Today, Twitter is rolling out a change that might undo some of this heightened sentiment.
As of right now, you can switch off the "Show the best Tweets first" setting.
This would appear to solve the problem for users who just want see the tweets from the people they follow in the order in which they were tweeted.
Sex claim against top court pick should be heard: Trump aide
The letter's contents leaked last week and Ford identified herself in an interview with the Washington Post published on Sunday. Many GOP activists stood firmly by Kavanaugh amid the firestorm and prepared for a drawn-out battle over his nomination.
Twitter is once again shaking up the order in which its users see tweets - by bringing back the purely chronological feed. The catch for advertisers is that Twitter has long claimed the algorithm it started using in 2016 displaying the most relevant tweets first created more engagement, and that users who opted in to the "Show best Tweets first" timeline tended to be more active on the app.
It's great that Twitter is finally listening to its users after so much criticism for turning a blind eye to things like abuse and third-party app support. Now, the microblogging site has announced that users will be given the option of reverting to the classic reverse-chronological order feed. The internet has collectively been begging Twitter to return to their old timeline method, and it looks like they were heard. Previously when unticked this option, your timeline would show tweets that you'd miss, and also recommended tweets from accounts that you don't follow.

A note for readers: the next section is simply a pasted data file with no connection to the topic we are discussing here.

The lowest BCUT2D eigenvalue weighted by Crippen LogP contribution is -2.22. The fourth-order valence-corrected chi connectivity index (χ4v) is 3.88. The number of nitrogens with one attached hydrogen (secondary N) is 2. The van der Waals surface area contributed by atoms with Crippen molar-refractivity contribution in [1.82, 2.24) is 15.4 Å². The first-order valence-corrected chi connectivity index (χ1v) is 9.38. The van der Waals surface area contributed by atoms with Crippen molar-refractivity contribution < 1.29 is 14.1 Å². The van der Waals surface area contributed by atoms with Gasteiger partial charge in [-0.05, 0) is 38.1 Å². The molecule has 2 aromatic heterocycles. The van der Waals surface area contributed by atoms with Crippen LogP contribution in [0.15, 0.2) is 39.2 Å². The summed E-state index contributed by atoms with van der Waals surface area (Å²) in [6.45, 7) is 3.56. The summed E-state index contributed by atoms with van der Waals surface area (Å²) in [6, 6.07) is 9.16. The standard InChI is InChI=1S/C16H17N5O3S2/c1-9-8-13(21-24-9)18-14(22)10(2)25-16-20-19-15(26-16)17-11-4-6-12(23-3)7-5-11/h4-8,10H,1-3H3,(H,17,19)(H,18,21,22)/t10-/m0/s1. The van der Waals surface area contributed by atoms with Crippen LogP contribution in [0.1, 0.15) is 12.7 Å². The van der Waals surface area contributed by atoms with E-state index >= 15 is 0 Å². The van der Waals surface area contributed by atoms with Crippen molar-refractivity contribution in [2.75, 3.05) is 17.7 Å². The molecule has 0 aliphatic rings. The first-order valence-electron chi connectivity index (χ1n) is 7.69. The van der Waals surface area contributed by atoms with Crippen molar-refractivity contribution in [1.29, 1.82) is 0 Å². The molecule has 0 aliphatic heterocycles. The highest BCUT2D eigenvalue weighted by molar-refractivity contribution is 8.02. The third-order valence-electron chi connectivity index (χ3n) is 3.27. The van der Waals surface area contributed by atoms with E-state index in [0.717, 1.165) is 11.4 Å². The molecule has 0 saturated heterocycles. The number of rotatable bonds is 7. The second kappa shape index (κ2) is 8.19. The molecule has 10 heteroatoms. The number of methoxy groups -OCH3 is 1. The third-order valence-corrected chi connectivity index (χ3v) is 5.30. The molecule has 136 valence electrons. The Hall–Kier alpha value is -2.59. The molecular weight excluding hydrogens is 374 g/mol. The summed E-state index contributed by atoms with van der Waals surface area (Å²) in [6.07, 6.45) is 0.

What will be impacted are organic posts from brands and marketers. In other words, there will be two different timelines that you can easily switch between: the most relevant tweets (algorithmic), and the latest tweets (chronological). In essence, it'll be the best of both worlds, allowing users to follow along at a frenetic pace, or step away for a while and trust that Twitter's algorithms will surface tweets you're most likely to engage with. With more than ten years of marketing management experience, she has contributed to a variety of traditional and online publications, including MarketingProfs.com, SoftwareCEO.com, and Sales and Marketing Management Magazine.